Ford Mustang Forum banner
Status
Not open for further replies.
1 - 14 of 14 Posts

·
Registered
Joined
·
413 Posts
Discussion Starter · #1 ·
Did carburated and efi have different covers? I need to know if a 87-93 timing cover will fit an earlier 80s carburated engine. Thanks
 

·
Registered
Joined
·
1,171 Posts
Stock covers are differant. Newer EFI engins have a serpentine belt, and that reverses th4 direction of the water pump. The water passages in the front cover were changed to accomadate that.
 

·
Registered
Joined
·
46,010 Posts
True about it not having the mechanical fuel pump hole. Just know the 79-93 timing covers have one part number and the 94 and up 5.0 covers have another number.
 

·
Registered
Joined
·
471 Posts
Different part #'s for '79-'85 carbed, '82-'85 CFI, '86-'93 EFI, and '94-'95 EFI.

Most '86-'93 TC's will have the mounting boss, complete with threaded bolt holes cast into the cover, but the inner portion won't be cut-out. They will also have the mechanical fuel pump eccentric on the timing chain. Sometime in the 90's they eliminated the boss and eccentic, so there's another part # and change to be aware of.

M-6059-D351 is the FRPP replacement cover with the RR water pump, and fuel pump boss.

I' ve used both a '72 and '84 TC without any issues.

Here is what it should look like: Auto part Automotive engine part




Also, here's a handy chart: Head Line Auto part Font Illustration
 

·
Registered
Joined
·
46,010 Posts
Great looking chart...
 

·
Registered
Joined
·
86 Posts
Stock covers are differant. Newer EFI engins have a serpentine belt, and that reverses th4 direction of the water pump. The water passages in the front cover were changed to accomadate that.
Well, that's odd .... the FRPP page (Ford Racing Performance Parts [M-6059-D351**])

says that the M-6059-D351 replacement cover is for both standard and reverse rotation pumps !

Can anybody confirm which is true ?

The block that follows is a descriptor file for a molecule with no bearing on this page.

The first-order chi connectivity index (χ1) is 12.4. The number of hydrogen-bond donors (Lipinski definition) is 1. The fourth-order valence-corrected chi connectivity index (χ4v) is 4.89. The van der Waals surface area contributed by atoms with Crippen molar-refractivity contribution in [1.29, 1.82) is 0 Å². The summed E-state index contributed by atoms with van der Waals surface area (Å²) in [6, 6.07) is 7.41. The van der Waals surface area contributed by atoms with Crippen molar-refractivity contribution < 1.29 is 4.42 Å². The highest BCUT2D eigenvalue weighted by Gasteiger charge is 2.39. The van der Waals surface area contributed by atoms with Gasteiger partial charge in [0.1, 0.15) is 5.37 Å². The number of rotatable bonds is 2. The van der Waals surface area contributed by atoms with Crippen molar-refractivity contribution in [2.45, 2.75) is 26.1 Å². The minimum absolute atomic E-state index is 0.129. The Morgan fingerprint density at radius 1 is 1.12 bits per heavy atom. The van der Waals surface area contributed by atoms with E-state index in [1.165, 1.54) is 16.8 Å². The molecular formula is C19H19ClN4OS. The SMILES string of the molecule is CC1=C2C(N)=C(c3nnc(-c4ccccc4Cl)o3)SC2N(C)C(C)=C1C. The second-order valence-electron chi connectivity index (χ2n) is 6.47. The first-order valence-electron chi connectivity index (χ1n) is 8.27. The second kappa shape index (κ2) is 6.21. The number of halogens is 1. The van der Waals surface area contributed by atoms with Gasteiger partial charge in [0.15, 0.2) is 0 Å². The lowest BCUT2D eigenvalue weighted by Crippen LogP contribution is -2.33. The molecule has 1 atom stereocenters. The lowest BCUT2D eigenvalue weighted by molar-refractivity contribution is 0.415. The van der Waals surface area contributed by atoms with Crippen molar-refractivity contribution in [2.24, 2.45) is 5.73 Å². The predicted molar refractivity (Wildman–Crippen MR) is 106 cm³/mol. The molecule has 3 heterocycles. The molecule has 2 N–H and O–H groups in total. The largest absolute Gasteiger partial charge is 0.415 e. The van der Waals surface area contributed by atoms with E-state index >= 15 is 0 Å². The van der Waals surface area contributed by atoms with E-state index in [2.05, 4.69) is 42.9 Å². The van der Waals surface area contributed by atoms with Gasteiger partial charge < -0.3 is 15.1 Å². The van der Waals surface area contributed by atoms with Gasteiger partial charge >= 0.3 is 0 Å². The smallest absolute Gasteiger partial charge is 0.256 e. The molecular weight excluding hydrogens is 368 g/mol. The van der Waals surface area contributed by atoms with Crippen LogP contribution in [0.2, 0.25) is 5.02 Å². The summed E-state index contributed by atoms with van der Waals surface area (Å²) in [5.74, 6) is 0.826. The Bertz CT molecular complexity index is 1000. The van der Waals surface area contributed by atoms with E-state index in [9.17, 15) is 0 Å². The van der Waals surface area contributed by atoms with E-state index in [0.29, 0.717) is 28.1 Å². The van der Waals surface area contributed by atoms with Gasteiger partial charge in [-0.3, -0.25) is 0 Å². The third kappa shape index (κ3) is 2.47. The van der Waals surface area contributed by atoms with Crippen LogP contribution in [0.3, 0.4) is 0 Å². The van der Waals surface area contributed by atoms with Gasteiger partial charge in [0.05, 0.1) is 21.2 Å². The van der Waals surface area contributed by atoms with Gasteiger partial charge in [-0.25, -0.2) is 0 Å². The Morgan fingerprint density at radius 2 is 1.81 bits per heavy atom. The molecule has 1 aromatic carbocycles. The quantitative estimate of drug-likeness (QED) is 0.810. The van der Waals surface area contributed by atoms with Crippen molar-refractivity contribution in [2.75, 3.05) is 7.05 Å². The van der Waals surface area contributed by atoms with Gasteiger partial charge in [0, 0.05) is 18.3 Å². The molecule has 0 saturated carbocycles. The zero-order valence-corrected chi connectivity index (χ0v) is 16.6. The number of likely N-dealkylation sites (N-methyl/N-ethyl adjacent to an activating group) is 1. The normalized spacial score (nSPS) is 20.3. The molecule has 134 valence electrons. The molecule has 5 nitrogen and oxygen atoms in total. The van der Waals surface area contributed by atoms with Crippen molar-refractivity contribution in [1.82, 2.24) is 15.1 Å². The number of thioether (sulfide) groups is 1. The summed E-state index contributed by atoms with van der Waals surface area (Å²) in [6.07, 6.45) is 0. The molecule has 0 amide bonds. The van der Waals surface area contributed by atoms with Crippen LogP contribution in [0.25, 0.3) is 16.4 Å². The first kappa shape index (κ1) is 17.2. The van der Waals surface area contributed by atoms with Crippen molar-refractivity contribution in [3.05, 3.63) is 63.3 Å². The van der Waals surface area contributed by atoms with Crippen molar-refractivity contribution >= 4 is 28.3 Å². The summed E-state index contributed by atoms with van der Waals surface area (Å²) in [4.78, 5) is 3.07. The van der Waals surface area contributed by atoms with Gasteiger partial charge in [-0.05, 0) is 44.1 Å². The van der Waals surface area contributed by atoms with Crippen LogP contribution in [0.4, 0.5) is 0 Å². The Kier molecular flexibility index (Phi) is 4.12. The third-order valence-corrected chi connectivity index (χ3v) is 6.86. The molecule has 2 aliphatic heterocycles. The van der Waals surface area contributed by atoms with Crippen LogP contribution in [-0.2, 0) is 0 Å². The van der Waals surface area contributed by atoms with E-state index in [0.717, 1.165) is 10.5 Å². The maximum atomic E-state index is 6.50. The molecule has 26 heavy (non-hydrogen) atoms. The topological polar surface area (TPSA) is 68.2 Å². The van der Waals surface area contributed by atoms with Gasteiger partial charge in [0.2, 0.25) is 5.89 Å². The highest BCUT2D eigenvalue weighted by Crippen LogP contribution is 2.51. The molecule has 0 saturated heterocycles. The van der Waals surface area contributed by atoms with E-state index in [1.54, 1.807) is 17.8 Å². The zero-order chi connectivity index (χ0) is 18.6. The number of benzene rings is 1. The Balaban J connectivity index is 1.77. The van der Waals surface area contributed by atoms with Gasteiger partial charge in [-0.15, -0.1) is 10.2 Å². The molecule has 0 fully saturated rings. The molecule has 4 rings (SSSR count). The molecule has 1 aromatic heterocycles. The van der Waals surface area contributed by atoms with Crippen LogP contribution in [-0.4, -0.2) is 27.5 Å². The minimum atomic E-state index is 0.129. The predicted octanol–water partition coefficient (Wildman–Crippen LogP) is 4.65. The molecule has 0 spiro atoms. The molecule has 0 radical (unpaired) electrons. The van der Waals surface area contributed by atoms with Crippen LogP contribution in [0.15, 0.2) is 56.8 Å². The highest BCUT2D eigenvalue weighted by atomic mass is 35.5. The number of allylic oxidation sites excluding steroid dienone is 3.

·
Registered
Joined
·
471 Posts
The D351 is indeed universal.

The trick is making sure you have the correct back plate on the pump that corresponds to the TC you're using.
 

·
Registered
Joined
·
11 Posts
It really sounds like someone knows what they are talking about here. I have been trying to find out what timing chain cover I need to replace the one on mustang that has a 1991 5.0 HO engine in it. I want to put a mechanical fuel pump on it. Will one from a 85 GT V8 work??
 

·
Registered
Joined
·
1,456 Posts
The water pump backing plate has round holes in it, they're not shaped like the ones in the timing cover, so the water pump doesn't care what timing cover it's bolted to.

As an example, I'm running a timing cover from a 1970 351W (standard rotation water pump) on a 1987 block, with a reverse rotation water pump bolted to it.

The only thing that matters on timing covers is whether or not the fuel pump and crank sensor mounts are there if you need them. If it has the dipstick hole and you don't need that, just run a pipe thread tap into it and put a plug in.
 

·
Registered
Joined
·
3 Posts
The water pump backing plate has round holes in it, they're not shaped like the ones in the timing cover, so the water pump doesn't care what timing cover it's bolted to.

As an example, I'm running a timing cover from a 1970 351W (standard rotation water pump) on a 1987 block, with a reverse rotation water pump bolted to it.

The only thing that matters on timing covers is whether or not the fuel pump and crank sensor mounts are there if you need them. If it has the dipstick hole and you don't need that, just run a pipe thread tap into it and put a plug in.
I have a '68 GT350 with a '69 351W. The car has new everything (radiator, heater core, t-stat, water pump with drivers side inlet) but still runs hot.

I was told that certain era/style water pumps need to be matched with certain era/style timing covers.

I was also told that while all era/styles will work together, mismatched components may not work very well, and can lead to overheating, etc.

Can anyonme comment on my situation?

Thanks
 
1 - 14 of 14 Posts
Status
Not open for further replies.
Top